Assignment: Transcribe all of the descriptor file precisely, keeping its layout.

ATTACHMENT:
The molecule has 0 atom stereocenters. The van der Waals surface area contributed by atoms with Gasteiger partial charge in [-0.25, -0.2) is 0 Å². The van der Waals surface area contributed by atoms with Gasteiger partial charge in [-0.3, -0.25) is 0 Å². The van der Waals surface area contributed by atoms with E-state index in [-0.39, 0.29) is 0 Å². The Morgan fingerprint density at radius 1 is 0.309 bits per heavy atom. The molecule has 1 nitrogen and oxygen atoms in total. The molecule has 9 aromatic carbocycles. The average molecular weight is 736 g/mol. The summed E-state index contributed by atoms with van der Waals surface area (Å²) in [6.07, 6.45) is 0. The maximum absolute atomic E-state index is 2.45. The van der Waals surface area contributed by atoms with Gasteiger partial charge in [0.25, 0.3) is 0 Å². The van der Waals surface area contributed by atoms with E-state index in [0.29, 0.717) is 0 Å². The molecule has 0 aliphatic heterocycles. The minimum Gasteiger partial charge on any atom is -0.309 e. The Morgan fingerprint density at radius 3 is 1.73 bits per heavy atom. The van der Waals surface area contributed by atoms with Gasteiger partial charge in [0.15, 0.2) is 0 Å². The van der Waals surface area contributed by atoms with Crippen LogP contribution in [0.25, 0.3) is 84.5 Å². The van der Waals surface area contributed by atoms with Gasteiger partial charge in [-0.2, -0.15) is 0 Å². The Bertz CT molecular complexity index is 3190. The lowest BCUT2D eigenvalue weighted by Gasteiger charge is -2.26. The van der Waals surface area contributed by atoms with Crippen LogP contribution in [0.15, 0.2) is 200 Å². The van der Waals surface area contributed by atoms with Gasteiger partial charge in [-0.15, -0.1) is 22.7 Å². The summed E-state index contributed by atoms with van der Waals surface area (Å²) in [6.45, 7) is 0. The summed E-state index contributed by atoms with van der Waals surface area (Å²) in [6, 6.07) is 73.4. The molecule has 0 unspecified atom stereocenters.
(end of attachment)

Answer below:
The molecule has 0 atom stereocenters. The van der Waals surface area contributed by atoms with Gasteiger partial charge in [-0.25, -0.2) is 0 Å². The van der Waals surface area contributed by atoms with Gasteiger partial charge in [-0.3, -0.25) is 0 Å². The van der Waals surface area contributed by atoms with E-state index in [-0.39, 0.29) is 0 Å². The Morgan fingerprint density at radius 1 is 0.309 bits per heavy atom. The molecule has 1 nitrogen and oxygen atoms in total. The molecule has 9 aromatic carbocycles. The average molecular weight is 736 g/mol. The summed E-state index contributed by atoms with van der Waals surface area (Å²) in [6.07, 6.45) is 0. The maximum absolute atomic E-state index is 2.45. The van der Waals surface area contributed by atoms with Gasteiger partial charge in [0.25, 0.3) is 0 Å². The van der Waals surface area contributed by atoms with E-state index in [0.29, 0.717) is 0 Å². The molecule has 0 aliphatic heterocycles. The minimum Gasteiger partial charge on any atom is -0.309 e. The Morgan fingerprint density at radius 3 is 1.73 bits per heavy atom. The van der Waals surface area contributed by atoms with Gasteiger partial charge in [0.15, 0.2) is 0 Å². The van der Waals surface area contributed by atoms with Crippen LogP contribution in [0.25, 0.3) is 84.5 Å². The van der Waals surface area contributed by atoms with Gasteiger partial charge in [-0.2, -0.15) is 0 Å². The Bertz CT molecular complexity index is 3190. The lowest BCUT2D eigenvalue weighted by Gasteiger charge is -2.26. The van der Waals surface area contributed by atoms with Crippen LogP contribution in [0.15, 0.2) is 200 Å². The van der Waals surface area contributed by atoms with Gasteiger partial charge in [-0.15, -0.1) is 22.7 Å². The summed E-state index contributed by atoms with van der Waals surface area (Å²) in [6.45, 7) is 0. The summed E-state index contributed by atoms with van der Waals surface area (Å²) in [6, 6.07) is 73.4. The molecule has 0 unspecified atom stereocenters.